The distillery itself is somewhat unique on a couple of counts. First, there remains some controversy over whether or not the whisky itself qualifies as “Highland” or “Lowland” in origin. While the distillery itself sits in the “Highlands,” a somewhat arbitrary designation for whisky (although one which does have a formal designation at least for tax purposes), the primary warehouses of the distillery lie just to the south across the road in what technically qualifies as “Lowlands.” They claim to utilize the “slowest distillations” in Scotland in order to maximize copper contact and increase reflux, preventing heavier compounds from percolating on into the final product. Their distillate carries the light grassy and fruity notes you might expect from that sort description, yet traditionally holds up well to primary sherry maturation. Their tradition lies exclusively with unpeated malt.
The 12 year bottling does not specify cask types, the box only stipulates “natural color from oak casks.” Presumably some degree of chill filtering has been performed. The 43% bottling strength is reasonable for what is somewhat considered a “gateway” whisky and is ideal for idly sipping. Which is beneficial in this case, given the aforementioned camping mugs.
In the interest of full transparency, despite using said mug on the road, my tasting notes come from drams sampled from a Glencairn. In terms of factors that can impact our perceptions of whisky, there was a clear difference on the nose and subsequently the palate when moving to the more traditional vessel: harsh ethanol was immediately evident when sampling from the more open tin cup, while the Glencairn helped mellow the bouquet and allow softer elements to come to the fore. So let’s get to it…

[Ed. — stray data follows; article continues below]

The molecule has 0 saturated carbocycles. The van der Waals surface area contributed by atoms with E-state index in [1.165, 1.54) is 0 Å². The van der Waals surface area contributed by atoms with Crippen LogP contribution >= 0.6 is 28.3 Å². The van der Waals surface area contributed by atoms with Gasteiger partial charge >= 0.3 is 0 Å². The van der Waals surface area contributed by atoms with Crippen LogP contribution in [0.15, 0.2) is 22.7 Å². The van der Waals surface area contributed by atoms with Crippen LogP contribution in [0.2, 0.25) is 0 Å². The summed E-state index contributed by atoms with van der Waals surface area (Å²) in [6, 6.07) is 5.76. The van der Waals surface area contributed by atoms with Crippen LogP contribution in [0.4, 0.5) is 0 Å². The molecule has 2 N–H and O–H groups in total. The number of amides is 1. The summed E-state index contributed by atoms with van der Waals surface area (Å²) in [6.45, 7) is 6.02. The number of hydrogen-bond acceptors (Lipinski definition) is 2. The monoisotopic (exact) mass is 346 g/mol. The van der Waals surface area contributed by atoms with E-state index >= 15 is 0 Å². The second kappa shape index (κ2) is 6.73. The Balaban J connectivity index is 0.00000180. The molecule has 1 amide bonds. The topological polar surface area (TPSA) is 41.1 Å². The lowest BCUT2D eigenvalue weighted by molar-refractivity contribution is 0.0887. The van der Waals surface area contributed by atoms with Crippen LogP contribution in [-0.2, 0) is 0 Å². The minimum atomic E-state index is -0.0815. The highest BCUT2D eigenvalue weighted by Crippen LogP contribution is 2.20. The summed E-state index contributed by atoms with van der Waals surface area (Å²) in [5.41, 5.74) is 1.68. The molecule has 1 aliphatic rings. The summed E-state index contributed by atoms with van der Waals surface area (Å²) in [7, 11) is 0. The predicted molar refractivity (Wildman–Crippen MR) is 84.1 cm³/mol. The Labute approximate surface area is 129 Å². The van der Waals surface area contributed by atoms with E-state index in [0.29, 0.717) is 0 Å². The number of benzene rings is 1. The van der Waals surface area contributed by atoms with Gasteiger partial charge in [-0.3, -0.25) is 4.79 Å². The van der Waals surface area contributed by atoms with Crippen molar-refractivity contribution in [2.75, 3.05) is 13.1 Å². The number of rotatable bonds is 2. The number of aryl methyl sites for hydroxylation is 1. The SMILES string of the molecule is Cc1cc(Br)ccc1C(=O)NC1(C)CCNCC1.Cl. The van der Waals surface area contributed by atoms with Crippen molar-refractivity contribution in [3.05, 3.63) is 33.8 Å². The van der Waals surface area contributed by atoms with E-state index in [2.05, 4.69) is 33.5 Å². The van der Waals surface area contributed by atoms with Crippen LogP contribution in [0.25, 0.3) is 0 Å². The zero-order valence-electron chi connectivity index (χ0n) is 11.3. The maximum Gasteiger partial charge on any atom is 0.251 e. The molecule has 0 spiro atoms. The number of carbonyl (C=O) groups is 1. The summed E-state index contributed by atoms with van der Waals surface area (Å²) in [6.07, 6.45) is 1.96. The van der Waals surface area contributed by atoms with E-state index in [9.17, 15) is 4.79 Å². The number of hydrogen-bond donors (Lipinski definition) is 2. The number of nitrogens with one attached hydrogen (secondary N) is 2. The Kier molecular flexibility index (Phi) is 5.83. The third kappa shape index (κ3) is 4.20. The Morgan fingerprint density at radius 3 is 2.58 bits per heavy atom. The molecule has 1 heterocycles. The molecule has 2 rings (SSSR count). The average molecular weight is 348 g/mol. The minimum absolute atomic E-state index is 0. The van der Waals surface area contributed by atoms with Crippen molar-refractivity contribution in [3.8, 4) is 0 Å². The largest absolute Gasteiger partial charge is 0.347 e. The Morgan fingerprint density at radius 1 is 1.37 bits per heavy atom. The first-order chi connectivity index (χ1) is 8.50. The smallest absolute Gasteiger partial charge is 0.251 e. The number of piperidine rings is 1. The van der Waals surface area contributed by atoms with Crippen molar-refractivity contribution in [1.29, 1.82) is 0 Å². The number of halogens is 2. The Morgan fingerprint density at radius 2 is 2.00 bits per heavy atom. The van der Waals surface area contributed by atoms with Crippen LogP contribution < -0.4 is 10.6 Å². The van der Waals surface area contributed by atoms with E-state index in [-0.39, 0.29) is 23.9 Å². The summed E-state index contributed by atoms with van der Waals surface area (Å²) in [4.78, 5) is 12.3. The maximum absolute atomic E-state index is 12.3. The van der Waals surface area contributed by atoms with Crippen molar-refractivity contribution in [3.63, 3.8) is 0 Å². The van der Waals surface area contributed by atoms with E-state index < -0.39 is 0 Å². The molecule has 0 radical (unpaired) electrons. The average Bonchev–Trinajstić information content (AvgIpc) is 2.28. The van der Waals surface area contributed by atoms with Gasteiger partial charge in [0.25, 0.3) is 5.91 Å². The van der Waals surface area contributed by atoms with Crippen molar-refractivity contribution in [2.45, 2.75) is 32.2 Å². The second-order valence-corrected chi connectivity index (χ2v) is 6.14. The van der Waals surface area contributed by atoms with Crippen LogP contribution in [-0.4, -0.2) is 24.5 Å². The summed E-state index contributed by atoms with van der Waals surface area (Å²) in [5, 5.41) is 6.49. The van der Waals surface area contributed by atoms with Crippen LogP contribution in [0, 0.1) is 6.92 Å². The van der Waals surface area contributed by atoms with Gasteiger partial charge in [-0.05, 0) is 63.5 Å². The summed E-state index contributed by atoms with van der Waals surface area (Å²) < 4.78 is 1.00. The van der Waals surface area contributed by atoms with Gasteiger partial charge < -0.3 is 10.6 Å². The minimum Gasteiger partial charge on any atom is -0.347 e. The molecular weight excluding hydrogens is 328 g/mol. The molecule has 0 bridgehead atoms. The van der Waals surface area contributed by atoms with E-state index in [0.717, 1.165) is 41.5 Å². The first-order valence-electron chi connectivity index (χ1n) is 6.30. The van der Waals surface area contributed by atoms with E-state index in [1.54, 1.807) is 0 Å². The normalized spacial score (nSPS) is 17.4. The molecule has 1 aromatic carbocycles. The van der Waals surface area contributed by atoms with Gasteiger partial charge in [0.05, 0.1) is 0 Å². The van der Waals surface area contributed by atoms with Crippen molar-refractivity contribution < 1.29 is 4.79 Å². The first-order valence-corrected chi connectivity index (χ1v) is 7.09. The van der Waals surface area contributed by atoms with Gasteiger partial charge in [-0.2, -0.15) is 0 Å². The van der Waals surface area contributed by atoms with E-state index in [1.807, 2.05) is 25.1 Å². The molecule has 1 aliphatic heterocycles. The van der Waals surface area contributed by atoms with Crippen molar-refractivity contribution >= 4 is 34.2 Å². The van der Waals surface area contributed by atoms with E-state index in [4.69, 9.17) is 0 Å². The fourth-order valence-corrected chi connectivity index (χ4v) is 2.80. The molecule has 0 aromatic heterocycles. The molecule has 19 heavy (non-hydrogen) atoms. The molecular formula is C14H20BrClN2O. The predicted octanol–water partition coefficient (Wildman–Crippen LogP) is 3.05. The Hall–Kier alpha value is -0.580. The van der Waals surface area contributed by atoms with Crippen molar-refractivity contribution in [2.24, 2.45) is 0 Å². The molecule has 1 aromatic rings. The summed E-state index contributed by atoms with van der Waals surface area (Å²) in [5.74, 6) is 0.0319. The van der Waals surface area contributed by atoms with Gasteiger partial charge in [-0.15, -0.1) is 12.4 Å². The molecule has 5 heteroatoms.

Glengoyne 12 Year Old – Review
43% ABV. MSRP approximately $60.
Color: Light copper, presumably majority bourbon cask matured, but likely some few sherry casks mixed in.
On the nose: Relatively simple. Green barley, vanilla, some sweet red fruits and spice suggesting a hint of sherry cask influence. A bit more ethanol than expected for the relatively friendly proof. Pleasant, but feels a little coarse or unfinished.
On the palate: Slow initial development, but quick thereafter. Those initial grassy cereal notes from the nose carry through, and are then followed by light apple, vanilla, the faintest whiff of cranberry sauce. There is a brief sweet and sour back-and-forth which adds a slight degree of complexity, but this is otherwise a straightforward, and somewhat staid palate. Present ethanol. Rapid dissipation of fruity notes followed by some drying oak tannins which do lend to a nice mouth-coating finish.
*A little water mutes the ethanol but completely drowns any identifiable tasting notes.
This isn’t a bad whisky. It does, however, feel like a somewhat incomplete whisky, as if it didn’t receive the full benefit of its 12 year maturation. This suggests to me the presence of some exhausted or lower quality casks potentially sneaking into the batch. The underlying distillate is pleasant and light, but there is more raw ethanol presence than I would expect for 12 years of aging at a strength of 43% ABV. I would be interested to try other batches of the 12 year to see how they compare given generally positive reviews out there. A few more robust sherry casks for added richness, or some high quality first fill bourbon barrels bringing in more sweet oak, could have done wonders to help round this out.
As for the trip: the company was unparallelled, the scenery otherworldly. The whisky was… perfectly quaffable, but ultimately below average in my book. I did enjoy pairing it with instant ramen the night we were caught in a downpour, however. Maybe for the next trip to the Southwest I’ll have to break out one of the more local malts.